Elizabeth Stone, San Francisco College Admissions Examiner and independent college consultant, unleashed a firestorm of controversy over the special administration of the SAT to an elite group of wealthy high school students participating in two exclusive summer camp programs located on the campus of Amherst College.
The cover was blown by FairTest on College Board plans to administer an unprecedented summer SAT to about 50 “gifted” and mostly wealthy students in a press release picked up by major news sources throughout the country.
Citing a complaint forwarded by Elizabeth Stone to the College Board, FairTest asked if a special August test date offered only to “an elite group of students” would be perceived as an unfair advantage in college admissions.
More importantly, Dr. Stone and FairTest wanted to know why a summer test would be made available only to “kids whose parents can pay close to $5000 in tuition and fees?”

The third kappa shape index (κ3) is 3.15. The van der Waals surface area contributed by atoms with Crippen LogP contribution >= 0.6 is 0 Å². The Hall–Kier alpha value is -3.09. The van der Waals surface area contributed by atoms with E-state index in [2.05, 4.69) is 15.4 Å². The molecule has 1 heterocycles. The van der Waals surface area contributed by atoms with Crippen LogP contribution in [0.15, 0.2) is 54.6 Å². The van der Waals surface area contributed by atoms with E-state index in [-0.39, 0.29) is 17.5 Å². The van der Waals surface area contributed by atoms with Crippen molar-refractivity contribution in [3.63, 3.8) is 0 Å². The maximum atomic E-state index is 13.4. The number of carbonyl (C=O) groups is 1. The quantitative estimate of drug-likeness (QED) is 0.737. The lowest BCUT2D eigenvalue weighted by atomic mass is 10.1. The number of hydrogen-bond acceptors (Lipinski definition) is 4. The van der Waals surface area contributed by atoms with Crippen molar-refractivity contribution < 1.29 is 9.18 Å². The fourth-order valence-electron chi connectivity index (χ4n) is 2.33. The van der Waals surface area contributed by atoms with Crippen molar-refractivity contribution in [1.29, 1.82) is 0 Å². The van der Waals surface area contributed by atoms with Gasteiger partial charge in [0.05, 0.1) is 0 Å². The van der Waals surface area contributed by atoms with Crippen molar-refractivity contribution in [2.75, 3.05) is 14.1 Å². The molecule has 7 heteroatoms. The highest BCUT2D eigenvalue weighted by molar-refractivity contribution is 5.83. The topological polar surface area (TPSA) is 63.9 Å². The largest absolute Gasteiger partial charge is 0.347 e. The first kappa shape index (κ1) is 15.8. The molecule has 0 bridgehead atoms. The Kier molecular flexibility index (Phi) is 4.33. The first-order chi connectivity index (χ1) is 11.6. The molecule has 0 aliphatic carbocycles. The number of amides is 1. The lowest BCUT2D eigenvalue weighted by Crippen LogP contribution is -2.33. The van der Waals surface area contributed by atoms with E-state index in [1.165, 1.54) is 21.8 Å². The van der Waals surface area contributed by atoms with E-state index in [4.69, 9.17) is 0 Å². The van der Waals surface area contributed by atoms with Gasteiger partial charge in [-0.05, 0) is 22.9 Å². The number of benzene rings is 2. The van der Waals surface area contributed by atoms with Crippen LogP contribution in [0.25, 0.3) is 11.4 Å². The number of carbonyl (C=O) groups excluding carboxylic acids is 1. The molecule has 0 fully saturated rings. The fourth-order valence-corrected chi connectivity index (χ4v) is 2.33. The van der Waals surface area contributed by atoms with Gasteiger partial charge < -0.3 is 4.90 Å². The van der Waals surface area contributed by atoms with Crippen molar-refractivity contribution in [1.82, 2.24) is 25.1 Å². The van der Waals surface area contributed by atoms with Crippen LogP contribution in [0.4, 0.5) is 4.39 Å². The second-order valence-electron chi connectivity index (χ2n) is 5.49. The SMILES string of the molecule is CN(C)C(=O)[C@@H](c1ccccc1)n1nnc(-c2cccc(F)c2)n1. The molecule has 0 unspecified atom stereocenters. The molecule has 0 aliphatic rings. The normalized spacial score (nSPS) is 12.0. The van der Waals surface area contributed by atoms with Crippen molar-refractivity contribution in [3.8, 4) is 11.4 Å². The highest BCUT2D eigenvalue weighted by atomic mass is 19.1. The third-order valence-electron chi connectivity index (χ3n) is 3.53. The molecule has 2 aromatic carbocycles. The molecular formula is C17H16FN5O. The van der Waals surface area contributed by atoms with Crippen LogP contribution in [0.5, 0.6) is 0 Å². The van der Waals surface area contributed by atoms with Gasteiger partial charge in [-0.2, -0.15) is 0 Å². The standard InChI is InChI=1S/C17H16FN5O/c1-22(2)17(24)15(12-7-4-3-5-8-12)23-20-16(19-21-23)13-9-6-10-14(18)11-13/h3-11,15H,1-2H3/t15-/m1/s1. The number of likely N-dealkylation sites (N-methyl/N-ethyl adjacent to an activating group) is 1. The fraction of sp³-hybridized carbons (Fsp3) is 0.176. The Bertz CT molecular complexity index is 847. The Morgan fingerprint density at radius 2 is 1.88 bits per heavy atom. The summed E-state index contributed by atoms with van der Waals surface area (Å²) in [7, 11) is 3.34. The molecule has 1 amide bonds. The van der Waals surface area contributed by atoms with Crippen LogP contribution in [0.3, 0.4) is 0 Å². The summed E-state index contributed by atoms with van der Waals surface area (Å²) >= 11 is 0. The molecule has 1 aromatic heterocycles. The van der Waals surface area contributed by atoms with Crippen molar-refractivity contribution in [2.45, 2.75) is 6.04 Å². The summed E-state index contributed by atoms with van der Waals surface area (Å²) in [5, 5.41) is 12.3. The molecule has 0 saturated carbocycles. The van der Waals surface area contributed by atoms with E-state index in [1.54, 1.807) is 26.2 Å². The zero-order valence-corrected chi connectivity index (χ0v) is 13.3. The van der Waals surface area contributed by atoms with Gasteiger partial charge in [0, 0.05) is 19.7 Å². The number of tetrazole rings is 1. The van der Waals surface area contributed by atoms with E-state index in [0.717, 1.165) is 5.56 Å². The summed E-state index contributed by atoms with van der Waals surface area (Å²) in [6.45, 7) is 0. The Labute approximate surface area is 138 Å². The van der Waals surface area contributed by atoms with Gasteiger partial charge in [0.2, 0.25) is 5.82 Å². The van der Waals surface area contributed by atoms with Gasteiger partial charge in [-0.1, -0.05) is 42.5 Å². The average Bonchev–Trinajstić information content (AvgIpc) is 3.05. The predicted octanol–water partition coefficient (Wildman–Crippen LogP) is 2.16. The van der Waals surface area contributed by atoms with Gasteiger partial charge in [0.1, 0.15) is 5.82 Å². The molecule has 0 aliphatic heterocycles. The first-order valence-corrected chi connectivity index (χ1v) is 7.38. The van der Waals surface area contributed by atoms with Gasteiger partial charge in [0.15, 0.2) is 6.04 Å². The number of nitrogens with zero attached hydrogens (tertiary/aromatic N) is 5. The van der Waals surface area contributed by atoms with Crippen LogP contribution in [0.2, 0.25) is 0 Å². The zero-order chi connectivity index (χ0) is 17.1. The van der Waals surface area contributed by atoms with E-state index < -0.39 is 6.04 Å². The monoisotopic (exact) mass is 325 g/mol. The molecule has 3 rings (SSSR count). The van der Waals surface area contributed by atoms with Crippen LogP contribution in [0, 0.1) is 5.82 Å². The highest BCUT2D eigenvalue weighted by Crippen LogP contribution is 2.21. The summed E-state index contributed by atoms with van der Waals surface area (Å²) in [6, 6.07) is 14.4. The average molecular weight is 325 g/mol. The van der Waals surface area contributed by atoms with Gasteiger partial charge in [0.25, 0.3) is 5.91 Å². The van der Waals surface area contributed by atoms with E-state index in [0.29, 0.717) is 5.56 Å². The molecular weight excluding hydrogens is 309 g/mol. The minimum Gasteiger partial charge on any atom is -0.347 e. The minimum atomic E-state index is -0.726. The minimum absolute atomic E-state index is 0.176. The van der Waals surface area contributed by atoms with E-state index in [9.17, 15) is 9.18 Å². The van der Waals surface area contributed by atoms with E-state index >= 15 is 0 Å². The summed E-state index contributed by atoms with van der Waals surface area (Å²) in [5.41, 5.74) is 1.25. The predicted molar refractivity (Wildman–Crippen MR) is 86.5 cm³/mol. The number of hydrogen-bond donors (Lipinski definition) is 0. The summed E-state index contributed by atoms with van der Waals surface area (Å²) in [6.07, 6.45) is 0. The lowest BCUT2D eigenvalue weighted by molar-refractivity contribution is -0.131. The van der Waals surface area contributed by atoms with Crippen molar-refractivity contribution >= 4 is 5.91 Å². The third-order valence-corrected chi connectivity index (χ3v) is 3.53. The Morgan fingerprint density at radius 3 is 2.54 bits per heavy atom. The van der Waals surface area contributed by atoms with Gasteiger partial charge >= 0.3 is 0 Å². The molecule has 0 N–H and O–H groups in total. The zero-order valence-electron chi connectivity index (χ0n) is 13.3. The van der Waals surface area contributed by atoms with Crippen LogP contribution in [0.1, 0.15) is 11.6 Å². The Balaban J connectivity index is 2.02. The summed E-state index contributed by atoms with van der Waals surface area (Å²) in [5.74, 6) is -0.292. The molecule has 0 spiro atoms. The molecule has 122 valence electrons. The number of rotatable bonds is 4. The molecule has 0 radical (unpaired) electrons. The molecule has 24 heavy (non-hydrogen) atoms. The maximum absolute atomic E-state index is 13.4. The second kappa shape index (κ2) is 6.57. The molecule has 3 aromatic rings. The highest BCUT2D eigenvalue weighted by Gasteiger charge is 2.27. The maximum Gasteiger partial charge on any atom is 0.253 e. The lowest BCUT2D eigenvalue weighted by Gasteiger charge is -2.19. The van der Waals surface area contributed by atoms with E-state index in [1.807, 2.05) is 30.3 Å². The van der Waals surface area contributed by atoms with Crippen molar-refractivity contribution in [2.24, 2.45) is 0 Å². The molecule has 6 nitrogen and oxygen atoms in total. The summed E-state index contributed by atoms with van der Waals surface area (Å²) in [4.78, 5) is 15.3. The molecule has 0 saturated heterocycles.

In a response to inquiries from Inside Higher Ed, the College Board sidestepped larger questions and focused on the fact that the program was announced several months ago and should be viewed as a “pilot.”
“This program was announced publicly nearly two months ago,” said Matt Lisk, executive director of the SAT program. “In response to the man requests from students, parents, and educators to consider a summer SAT administration, the College Board will be conducting a pilot SAT administration in August 2012 to begin evaluating the feasibility of a summer administration.”
Recent calls to the College Board concerning the August test date have been met with confusion, as Customer Service telephone operators clearly haven’t been informed of the existence of the special program for "elite" kids.
Several days into the controversy, callers to the College Board “help” line were still being told that no August test date existed. On further probing, callers were sent to the NSGT University Prep website to register for the test.
When advised that registering for the SAT that way would cost nearly $5,000, the operator responded, “Well, there’s always the October test. It only costs $49.”